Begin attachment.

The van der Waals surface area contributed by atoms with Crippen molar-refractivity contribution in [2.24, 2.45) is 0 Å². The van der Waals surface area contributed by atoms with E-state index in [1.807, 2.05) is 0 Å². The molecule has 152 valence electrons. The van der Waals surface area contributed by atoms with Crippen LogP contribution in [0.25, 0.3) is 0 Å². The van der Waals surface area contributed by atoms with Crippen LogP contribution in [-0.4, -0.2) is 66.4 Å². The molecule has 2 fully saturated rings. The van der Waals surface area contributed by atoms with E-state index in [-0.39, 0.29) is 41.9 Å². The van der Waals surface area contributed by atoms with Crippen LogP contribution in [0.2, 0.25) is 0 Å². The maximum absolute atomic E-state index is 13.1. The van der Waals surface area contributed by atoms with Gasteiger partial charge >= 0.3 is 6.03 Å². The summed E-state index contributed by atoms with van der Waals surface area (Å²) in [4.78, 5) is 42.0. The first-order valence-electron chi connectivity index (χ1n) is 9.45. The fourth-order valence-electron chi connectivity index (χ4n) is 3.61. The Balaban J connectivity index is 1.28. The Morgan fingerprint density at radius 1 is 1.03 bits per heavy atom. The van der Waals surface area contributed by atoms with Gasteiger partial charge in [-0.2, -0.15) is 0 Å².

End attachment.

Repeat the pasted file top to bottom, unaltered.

The van der Waals surface area contributed by atoms with Crippen molar-refractivity contribution in [2.24, 2.45) is 0 Å². The van der Waals surface area contributed by atoms with E-state index in [1.807, 2.05) is 0 Å². The molecule has 152 valence electrons. The van der Waals surface area contributed by atoms with Crippen LogP contribution in [0.25, 0.3) is 0 Å². The van der Waals surface area contributed by atoms with Crippen LogP contribution in [-0.4, -0.2) is 66.4 Å². The molecule has 2 fully saturated rings. The van der Waals surface area contributed by atoms with E-state index in [-0.39, 0.29) is 41.9 Å². The van der Waals surface area contributed by atoms with Crippen LogP contribution in [0.2, 0.25) is 0 Å². The maximum absolute atomic E-state index is 13.1. The van der Waals surface area contributed by atoms with Gasteiger partial charge >= 0.3 is 6.03 Å². The summed E-state index contributed by atoms with van der Waals surface area (Å²) in [4.78, 5) is 42.0. The first-order valence-electron chi connectivity index (χ1n) is 9.45. The fourth-order valence-electron chi connectivity index (χ4n) is 3.61. The Balaban J connectivity index is 1.28. The Morgan fingerprint density at radius 1 is 1.03 bits per heavy atom. The van der Waals surface area contributed by atoms with Gasteiger partial charge in [-0.2, -0.15) is 0 Å².